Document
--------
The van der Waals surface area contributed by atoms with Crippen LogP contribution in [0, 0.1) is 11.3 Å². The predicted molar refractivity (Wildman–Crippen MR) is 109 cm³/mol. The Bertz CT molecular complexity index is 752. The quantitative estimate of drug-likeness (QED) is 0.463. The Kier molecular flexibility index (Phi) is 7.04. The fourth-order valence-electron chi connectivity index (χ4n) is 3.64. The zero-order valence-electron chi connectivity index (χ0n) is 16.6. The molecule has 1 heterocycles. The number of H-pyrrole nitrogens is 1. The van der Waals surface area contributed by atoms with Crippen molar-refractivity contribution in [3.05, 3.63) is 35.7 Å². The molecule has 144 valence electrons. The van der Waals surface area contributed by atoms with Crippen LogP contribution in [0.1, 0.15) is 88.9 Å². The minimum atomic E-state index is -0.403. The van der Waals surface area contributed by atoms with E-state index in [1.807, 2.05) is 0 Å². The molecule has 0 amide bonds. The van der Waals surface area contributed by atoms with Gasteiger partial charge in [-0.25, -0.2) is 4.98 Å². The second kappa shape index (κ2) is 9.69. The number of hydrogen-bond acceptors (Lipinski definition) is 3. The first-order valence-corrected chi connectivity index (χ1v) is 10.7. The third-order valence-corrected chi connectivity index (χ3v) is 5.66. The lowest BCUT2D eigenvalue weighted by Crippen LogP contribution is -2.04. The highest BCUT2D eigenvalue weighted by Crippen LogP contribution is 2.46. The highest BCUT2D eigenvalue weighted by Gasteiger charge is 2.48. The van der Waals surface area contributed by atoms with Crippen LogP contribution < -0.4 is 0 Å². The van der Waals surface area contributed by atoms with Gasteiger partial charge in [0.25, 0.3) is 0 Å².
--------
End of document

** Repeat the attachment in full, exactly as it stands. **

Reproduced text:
The van der Waals surface area contributed by atoms with Crippen LogP contribution in [0, 0.1) is 11.3 Å². The predicted molar refractivity (Wildman–Crippen MR) is 109 cm³/mol. The Bertz CT molecular complexity index is 752. The quantitative estimate of drug-likeness (QED) is 0.463. The Kier molecular flexibility index (Phi) is 7.04. The fourth-order valence-electron chi connectivity index (χ4n) is 3.64. The zero-order valence-electron chi connectivity index (χ0n) is 16.6. The molecule has 1 heterocycles. The number of H-pyrrole nitrogens is 1. The van der Waals surface area contributed by atoms with Crippen molar-refractivity contribution in [3.05, 3.63) is 35.7 Å². The molecule has 144 valence electrons. The van der Waals surface area contributed by atoms with Crippen LogP contribution in [0.1, 0.15) is 88.9 Å². The minimum atomic E-state index is -0.403. The van der Waals surface area contributed by atoms with E-state index in [1.807, 2.05) is 0 Å². The molecule has 0 amide bonds. The van der Waals surface area contributed by atoms with Gasteiger partial charge in [-0.25, -0.2) is 4.98 Å². The second kappa shape index (κ2) is 9.69. The number of hydrogen-bond acceptors (Lipinski definition) is 3. The first-order valence-corrected chi connectivity index (χ1v) is 10.7. The third-order valence-corrected chi connectivity index (χ3v) is 5.66. The lowest BCUT2D eigenvalue weighted by Crippen LogP contribution is -2.04. The highest BCUT2D eigenvalue weighted by Crippen LogP contribution is 2.46. The highest BCUT2D eigenvalue weighted by Gasteiger charge is 2.48. The van der Waals surface area contributed by atoms with Crippen LogP contribution < -0.4 is 0 Å². The van der Waals surface area contributed by atoms with Gasteiger partial charge in [0.25, 0.3) is 0 Å².